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Walter Knoll Boosts Accuracy for Product Shipment, Returns
The German furniture company is using a UHF passive RFID system to track when its products are manufactured, stored at its warehouse, shipped or returned, increasing the accuracy and efficiency of its supply chain.
The avus Services software collects read data and enables Walter Knoll's managers to know where each piece of furniture is located in Herrenberg, as well as when the items arrive or leave the manufacturing site or the Mötzingen warehouse. The software also tracks which furniture is dedicated for trial delivery. When a trial item returns from a customer, the warehouse staff reads the tags and can then enter any data about the furniture's condition, thereby creating an electronic record of when each item was returned, and whether it requires repair.
Once the data is received by the avus Services software, it is then forwarded to Walter Knoll's proAlpha management system, in which shipping order data is stored.
"The complete data exchange between the RFID solution and the production system," Weiss explains, "is conducted between the avus server and the [proAlpha] systems of Walter Knoll."
Using the RFID-based solution, Weiss says, makes it much easier for Walter Knoll to identify the trial furniture and verify that the correct item is being shipped or received. What's more, because staff members can examine a returned piece of furniture and enter any data regarding its condition directly into the system via the handheld reader, the company has a more accurate record of each item's condition and when it requires repair.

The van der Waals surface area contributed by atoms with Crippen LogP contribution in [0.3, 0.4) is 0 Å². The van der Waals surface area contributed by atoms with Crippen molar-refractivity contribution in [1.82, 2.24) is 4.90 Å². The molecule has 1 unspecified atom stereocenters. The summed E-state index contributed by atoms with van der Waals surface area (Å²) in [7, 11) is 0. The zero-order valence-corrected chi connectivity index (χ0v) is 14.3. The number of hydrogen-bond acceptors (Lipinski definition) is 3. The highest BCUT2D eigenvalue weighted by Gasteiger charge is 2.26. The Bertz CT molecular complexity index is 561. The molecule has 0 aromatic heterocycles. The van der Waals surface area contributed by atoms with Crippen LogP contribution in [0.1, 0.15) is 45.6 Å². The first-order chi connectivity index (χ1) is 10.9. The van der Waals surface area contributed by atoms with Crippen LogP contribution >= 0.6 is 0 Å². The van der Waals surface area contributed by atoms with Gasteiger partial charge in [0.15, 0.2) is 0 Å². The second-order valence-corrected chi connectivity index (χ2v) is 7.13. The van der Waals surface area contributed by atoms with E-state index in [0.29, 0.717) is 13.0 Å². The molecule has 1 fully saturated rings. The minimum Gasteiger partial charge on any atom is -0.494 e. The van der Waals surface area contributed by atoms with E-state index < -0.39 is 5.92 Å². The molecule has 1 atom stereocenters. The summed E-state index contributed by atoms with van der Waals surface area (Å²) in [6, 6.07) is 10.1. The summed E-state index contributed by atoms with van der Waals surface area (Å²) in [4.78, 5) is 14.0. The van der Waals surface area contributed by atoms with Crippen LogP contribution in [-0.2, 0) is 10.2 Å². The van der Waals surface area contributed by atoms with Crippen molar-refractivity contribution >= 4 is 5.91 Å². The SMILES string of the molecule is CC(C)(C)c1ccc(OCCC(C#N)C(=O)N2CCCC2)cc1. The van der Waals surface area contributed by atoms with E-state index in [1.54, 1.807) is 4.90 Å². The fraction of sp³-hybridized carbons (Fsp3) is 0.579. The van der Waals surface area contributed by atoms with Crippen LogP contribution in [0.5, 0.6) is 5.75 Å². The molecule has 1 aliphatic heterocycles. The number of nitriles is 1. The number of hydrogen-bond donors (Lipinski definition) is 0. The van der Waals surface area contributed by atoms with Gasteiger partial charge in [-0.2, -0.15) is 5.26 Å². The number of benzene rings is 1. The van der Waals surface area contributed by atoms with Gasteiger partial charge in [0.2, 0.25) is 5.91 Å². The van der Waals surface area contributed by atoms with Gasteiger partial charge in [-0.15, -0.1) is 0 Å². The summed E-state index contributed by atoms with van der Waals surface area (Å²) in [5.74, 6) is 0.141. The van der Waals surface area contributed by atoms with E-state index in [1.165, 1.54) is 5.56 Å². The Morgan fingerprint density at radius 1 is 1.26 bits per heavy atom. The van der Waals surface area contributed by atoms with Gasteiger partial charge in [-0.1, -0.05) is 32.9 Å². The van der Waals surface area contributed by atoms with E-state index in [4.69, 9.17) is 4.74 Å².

Furthermore, Weiss says, "Walter Knoll can easily take inventory at any time now," by having workers walk through the manufacturing site or warehouse equipped with a handheld reader.
In the future, the company hopes to use the technology to help personnel identify goods during the picking process, as well as link a specific item with the identification number of the truck onto which it is loaded (by manually keying the vehicle's ID number into the system and then reading the RFID tags of all goods loaded onto it). Down the line, the firm also hopes to extend the system for use by sales staff at furniture stores.
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